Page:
THE GRIDLOCKSMITH, traffic safety activist, "Roads Scholar," former "Road Warrior" who lost a brother (aged,15) on the road in 1969, has compiled many observations and ideas about traffic safety after 3 decades of driving for a living. "Are you part of the problem, or part of the solution? Set a safe example in traffic." You, too, can be a gridlocksmith. "Road-Peace is a step toward World Peace." - Earl Shoop

My Photo
Location: Silver Spring, MARYLAND, United States

Looking for what's logical, efficient, kind and fun... Traffic safety became a personal issue when my youngest brother died on the highway. I observed traffic unsafety while driving for a living(30yrs). Spread the word about "Road-Peace" as a step on the road to World Peace. Since those wise and gentle enough to create World Peace will not treat each other as we now do, in traffic, the road is a good place to focus our efforts. see

Thursday, May 11, 2006


It seems that some people don't understand that if there is a large area of open roadway, drivers are going to be sucked into it as surely as if there had been a vacuum.

Someone wrote in the "Driving Me Crazy" feature of the "Bumper to Bumper" column (3/29/06) in our local GAZETTE, that drivers see an upcoming lane closure and "wait until the last second to get out of that lane, thus causing a line of cars in the adjacent lane to screech to a halt." Those drivers are vilified by the writer as self-centered and aggressive, and bemoans "...having been cut off several times..."

"Cut off?" That is a misnomer as people most commonly use the term. But, I have already clarified that (I hope) in a previous post. The issue I wish to address, here, is the question of how we, the driving public, should handle lane closures without "screeching." (either vocally, or tire-wise)

Should we surmise that the writer would have us all, immediately upon seeing our lane closed ahead, abandon our totally empty lane to get into a bumper to bumper line-up? Hmm? OK. Let's say that we do just that. How long before that line extends all the way back over a hill or around a curve? Here comes Joe Schmoe (perhaps, our writer?) who is suddenly aware that the lane is closed ahead, but the next lane is already a creeping B2B line. Hoo-boy! What to do? Following the writer's logic, Joe had best put the car in reverse, and find the end of that line! Or, maybe Joe is a rude and aggressive driver and continues to drive forward. Joe, of course, puts on signals and looks for someone to let him in. If Joe succeeds in getting into the other lane and is passed by other drivers (who could not bring themselves to abandon that lovely empty pavement) will he become resentful of them? Will he want to let them in? Will he crowd the bumper before him to become part of a solid wall of resentment and rage against those rude drivers who didn't get in back of the line?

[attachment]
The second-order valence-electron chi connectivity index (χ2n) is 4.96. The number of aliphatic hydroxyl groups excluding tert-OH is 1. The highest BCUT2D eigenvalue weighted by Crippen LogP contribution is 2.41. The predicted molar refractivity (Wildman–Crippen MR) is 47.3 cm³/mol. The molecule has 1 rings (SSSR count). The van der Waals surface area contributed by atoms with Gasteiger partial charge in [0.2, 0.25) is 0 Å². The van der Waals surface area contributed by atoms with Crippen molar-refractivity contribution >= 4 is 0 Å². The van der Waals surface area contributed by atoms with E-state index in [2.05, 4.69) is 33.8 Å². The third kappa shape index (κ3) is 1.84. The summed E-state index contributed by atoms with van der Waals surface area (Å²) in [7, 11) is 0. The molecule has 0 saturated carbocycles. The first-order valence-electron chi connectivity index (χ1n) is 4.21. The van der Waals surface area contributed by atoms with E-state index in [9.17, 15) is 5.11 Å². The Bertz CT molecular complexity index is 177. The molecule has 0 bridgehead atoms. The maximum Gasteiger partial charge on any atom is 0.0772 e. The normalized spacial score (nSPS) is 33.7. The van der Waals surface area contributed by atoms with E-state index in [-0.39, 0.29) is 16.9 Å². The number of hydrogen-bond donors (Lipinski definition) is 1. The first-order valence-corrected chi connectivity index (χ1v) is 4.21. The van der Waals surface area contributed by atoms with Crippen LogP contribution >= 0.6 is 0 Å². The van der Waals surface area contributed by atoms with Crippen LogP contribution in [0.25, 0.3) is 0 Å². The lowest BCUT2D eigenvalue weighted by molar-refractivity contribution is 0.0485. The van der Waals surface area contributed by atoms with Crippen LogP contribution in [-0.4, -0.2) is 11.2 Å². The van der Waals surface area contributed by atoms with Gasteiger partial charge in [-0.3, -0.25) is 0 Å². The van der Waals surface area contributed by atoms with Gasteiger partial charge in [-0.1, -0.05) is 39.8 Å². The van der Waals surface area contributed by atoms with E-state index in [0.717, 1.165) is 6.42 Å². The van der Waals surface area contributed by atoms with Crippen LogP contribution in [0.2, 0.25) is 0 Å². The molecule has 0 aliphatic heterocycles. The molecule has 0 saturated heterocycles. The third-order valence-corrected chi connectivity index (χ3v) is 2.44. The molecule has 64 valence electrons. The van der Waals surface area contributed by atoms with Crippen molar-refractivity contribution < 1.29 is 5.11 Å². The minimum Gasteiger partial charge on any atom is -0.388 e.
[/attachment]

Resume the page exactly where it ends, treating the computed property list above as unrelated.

This is insanity! We are certainly not going to agree to all get in the back of that line. It would be crazy and dangerous to even try.

So, what should we do?

Remember when banks had seperate lines to each teller? We were always faced with trying to figure out which line would get us to a teller quickest. When we guessed wrong, we felt so exasperated and demoralized. But if we guessed right, we waltzed out of there like the world was our oyster. (Perhaps, I exaggerate a teeny bit.) Then, something changed. The banks set up a single line! Wow, what a long line, we thought. But, we got used to it, and appreciated how quickly we got our business done on a first-come-first-served basis that was fair to all.

I propose that we use the bank line plan in reverse. Fully utilize the road by staying in lane and politely allow an alternate merge at the point of closure. (Traffic czars, please note: signs with the message, "MAINTAIN LANES - ALTERNATE MERGE AHEAD" or something similar would be a great help. We do need to know what is expected of us if we are to get on the same page.)

No more being faced with one empty lane vs a crawling line. No more resenting other drivers for zooming by. No more excuse for hostility!

As always, your thoughts are eagerly welcomed.

Did you see the "DANGER" Acrostic Challenge? It is at this previous post.

I am a huge fan of The Darwin Awards because they make me laugh and learn that there are some things you really should not try at home -- or anywhere else.
To see the opening post of my humble blog,
click here.

Have you ever seen a guy by the road holding a cardboard sign,
"Will traffic safety advocate for food?" hmmm...


Post a Comment

Subscribe to Post Comments [Atom]

<< Home